Three short articles from Black Flag #219 (2000).
An area almost the size of England is to be destroyed by a giant infrastructure project in the Mamberamo region. A large dam flooding an area the size of Holland will spearhead logging, plantations, mining and heavy industry in the surrounding area. The 9,000-strong indigenous population including at least 14 uncontacted tribes, are to be forcibly removed.
Rio Tinto Offices Occupied On 4 October, activists from across the South West occupied both offices of Rio Tinto in Bristol in solidarity with the Free Papua Movement (FPM). Rio Tinto is the largest mining company in the world, supporting oppressive regimes across the world in return for military protection of their profitable operations. In West Papua, together with the brutal Indonesian military they have inflicted massive environmental devastation and human suffering. However in the face of corporate and state violence the people of West Papua have fought back. The aims of the action in Bristol were to disrupt the business of the company, to expose their abuses and show solidarity with the OPM, and take action with activists from other areas. It was successful on all counts.
Just before 9am, 12 suited activists walked past security (busy dealing with diversionary 'drunks') and occupied the Mining and Exploration offices on the seventh floor. Police arrived very quickly in five cars and three vans, trashing a door and office equipment while clearing activists out. After an hour people left with no arrests to join the picket outside. Police confiscated a D-lock from one occupier and banners after a banner drop from a nearby footbridge. After a break for lunch and getting the D-lock back from the cop shop, the well-dressed rabble visited the second offices (central registration) for more of the same. The D-lock was put to good use as two women locked on to each other and a filing cabinet. In another office files were well-shuffled, and next door a man barricaded himself in and got down to some useful office work. Three were arrested and held overnight for Breach of the Peace. All the time outside leaflets were given out and the building transformed with banners. People involved felt very positive about the first regional action in the South West, with lots of useful lessons and good experience of working together. The SWARM (South West Active Resistance Movement) is alive.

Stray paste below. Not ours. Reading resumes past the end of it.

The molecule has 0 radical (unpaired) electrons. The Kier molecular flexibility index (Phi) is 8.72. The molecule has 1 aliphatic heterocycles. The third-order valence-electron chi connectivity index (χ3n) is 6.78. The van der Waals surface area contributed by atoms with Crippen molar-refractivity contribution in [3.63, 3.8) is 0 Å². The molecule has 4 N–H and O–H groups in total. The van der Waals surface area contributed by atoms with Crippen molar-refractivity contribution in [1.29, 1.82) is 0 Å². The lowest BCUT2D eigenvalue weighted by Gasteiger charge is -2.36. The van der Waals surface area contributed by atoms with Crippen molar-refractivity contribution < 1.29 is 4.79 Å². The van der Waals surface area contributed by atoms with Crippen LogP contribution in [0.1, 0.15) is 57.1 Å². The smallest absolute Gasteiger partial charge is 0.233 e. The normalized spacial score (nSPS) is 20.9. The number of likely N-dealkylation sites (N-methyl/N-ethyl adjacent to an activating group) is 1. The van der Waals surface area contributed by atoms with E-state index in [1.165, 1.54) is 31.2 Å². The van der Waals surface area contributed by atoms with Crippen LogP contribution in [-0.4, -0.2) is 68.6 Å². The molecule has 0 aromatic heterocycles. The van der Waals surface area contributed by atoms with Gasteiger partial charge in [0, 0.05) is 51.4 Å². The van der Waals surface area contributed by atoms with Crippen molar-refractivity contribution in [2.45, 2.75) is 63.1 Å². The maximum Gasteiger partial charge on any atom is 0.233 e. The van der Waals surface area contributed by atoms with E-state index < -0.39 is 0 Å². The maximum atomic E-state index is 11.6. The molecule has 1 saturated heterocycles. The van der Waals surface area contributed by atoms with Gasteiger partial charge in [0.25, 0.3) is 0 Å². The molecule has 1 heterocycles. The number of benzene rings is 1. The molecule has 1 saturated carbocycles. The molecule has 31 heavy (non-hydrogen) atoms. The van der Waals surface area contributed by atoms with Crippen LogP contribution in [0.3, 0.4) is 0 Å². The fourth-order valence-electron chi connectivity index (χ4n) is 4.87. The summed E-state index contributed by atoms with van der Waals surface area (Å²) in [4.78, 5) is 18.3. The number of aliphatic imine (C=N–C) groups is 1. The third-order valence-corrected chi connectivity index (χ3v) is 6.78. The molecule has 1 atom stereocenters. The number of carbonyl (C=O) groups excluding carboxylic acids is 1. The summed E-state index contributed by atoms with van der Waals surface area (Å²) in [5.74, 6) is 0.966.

An ARCO Infiltration
The oil giant ARCO are involved in the exploration and development of Benoui Bay off West Papua and give economic and political support to the murderous Indonesian regime. On 4 October their offices in Guildford were invaded by a dozen besuited Brighton people who went almost totally unnoticed by staff for up to half an hour. During this time they walked around the finance department, reading and reorganising files, losing keys to locked filing cabinets, having creative fun with computers and distributing hundreds of flyers into files, handbags and outgoing mail.
When people eventually left, the fire alarm to the three-floored building mysteriously went off. Two people were chased by security for a mile across town before making a cheeky getaway. The workers had the chance to wonder what the fuck was going on for an hour on full wages; the company lost hundreds of worker hours and they'll be discovering our flyers for many years to come!
For up-to-date news from West Papua get on the OPM so email newslist or check out the web page at: www.eco-action.org/opm/. UK contacts include: South East & General Information OPM SO, 43 Gardner Street, Brighton, East Sussex BN7 7UN; South-West c/o Kebele, 74 Robertson Road, Bristol Bs5 61v; email: [email protected]
Massacre in West Papua
The Government of Indonesia carried out a massacre on 2 December 1999 in Timika, West Papua. Hundreds of Papuans were also injured. This December massacre is only one of the countless others in which more than 300,000 Papuans have been killed since 1962. While ethnic cleansing continues in West Papua, the Indonesians - with massive help from the west have resettled hundreds of thousands of racially and culturally different Indonesians under the so-called 'Transmigrasi Project', the largest resettlement project ever in history. The background for the killings and the 'Transmigrasi Project' is the West's greed for the rich resources of West Papua, in particular oil, copper, gold and timber. In December, West Papuans showed, with the raising of the 'Morning Star' flag, symbol for freedom, their demand for full independence from Indonesia.